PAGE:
How much should clubs charge for green fees?

By Dean Murphy
New Zealand Golf Chief Executive

For the past 10 years, one of the hottest topics of discussion at club forums has been the price of green fees.

While the crazy discounting of three years ago is no longer such a feature of the market, the price charged for green fees remains a major concern for many clubs.

The discussion generally focuses on the thought that green fees are far too low and undermine the value of traditional membership products.

While there are many clubs that have diverse revenue streams, and therefore less reliance on traditional membership income, this revenue line remains the critical focus area for most clubs in New Zealand. It’s easy therefore to understand why low green fee rates remain a concern for clubs as they contemplate the future.

More often than not, club forums will agree that green fee rates need to rise. Yet in most areas these become more affordable each year while traditional membership prices tend to slowly increase. I recently attended an excellent club forum in Canterbury where there was much enthusiasm for green fee rates to rise and several clubs made a pledge to increase their green fees. It will be interesting to see what happens in that market over the coming year.

New Zealand Golf has long recommended that green fee rates should roughly be related to the monthly golfer. Our thinking is that if a golfer is playing more than once a month, they should be better off joining the club as a member.

That would see green fee rates being roughly 1/12 of the membership fee – $40 green fee for a $500 club membership, $125 for a $1500 club membership. This rough method ensures a decent value proportion is offered for the member against the casual golfer.

Other sectors manage this value proposition well. Take for example the skiing industry, where it is far more advantageous to be a season pass holder rather than buy day lift passes.

The trouble with the simplistic thinking above (raise green fees and return more value to traditional membership) is that it has the potential to alienate our biggest growth market.

New Zealand’s golf participation rates are increasing (up two percent since 2014). However with traditional membership numbers flat at best, the growth we are seeing is all in the casual player market. There is further opportunity for golf to increase the number of participants as the population of New Zealand grows over the coming 20 years. But for now, our growth is all in casual players.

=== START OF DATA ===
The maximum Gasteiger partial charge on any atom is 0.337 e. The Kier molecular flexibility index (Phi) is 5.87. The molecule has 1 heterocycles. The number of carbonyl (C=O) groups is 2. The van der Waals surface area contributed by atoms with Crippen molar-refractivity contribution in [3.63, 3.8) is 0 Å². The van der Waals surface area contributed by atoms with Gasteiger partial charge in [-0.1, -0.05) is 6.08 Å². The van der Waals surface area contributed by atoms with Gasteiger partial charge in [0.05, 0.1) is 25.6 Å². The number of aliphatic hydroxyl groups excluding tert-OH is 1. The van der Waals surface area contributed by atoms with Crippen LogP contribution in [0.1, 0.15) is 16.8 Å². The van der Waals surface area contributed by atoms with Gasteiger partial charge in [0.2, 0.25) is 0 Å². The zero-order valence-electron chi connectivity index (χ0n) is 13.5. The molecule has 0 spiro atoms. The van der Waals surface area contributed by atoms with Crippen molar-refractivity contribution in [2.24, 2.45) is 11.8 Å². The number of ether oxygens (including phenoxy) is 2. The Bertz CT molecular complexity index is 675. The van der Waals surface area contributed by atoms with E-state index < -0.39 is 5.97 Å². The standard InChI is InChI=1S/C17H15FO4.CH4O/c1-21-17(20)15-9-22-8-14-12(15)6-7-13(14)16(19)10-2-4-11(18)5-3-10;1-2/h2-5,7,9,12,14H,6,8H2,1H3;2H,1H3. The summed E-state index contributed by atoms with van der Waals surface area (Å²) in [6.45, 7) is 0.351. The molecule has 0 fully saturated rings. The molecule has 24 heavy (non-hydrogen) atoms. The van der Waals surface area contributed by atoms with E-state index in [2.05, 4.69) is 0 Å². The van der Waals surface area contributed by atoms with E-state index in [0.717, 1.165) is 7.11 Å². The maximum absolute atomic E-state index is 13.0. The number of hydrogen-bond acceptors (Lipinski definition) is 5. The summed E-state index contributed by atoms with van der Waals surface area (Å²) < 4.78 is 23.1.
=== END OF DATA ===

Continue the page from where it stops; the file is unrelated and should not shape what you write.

The fact is that demographic changes, busier lives and rising living costs are influencing the way people play golf. While clubs are increasingly seeking new ways to attract participants and to increase their long-term sustainability, today’s golfer is increasingly a casual player without a membership who prefers to participate in an unstructured and flexible way. Some have budget constraints, most have limits on their time. For the causal player, it has almost never been cheaper nor more accessible to play golf. Affordable green fees encourage them to play and this in turn drives business into golf clubs.

The challenge we have as a sector therefore is to deliver the entitlements that traditional club members pay for with the demands of the growing casual player market.

This, in my view, all comes down to good planning. The modern golf club in New Zealand needs to have a very clear picture of who their customers are and what mix of customers they are targeting. For some clubs it will be all about membership, for others the casual player might be the most important customer.

Careful thought needs to be placed into the membership value proposition and how this relates to the products offered to casual players. Having a clear strategy behind the positioning of all price points will help clubs know where they sit and how to balance the various customer needs. All golfers use the same facility – how the price points are managed is the piece that needs careful thought.

In the end, golf clubs are the same as all businesses who constantly need to be evolving to meet their customers’ needs. As our golfing market evolves, the casual player is becoming a more important – how we deal with their needs may well influence our future success.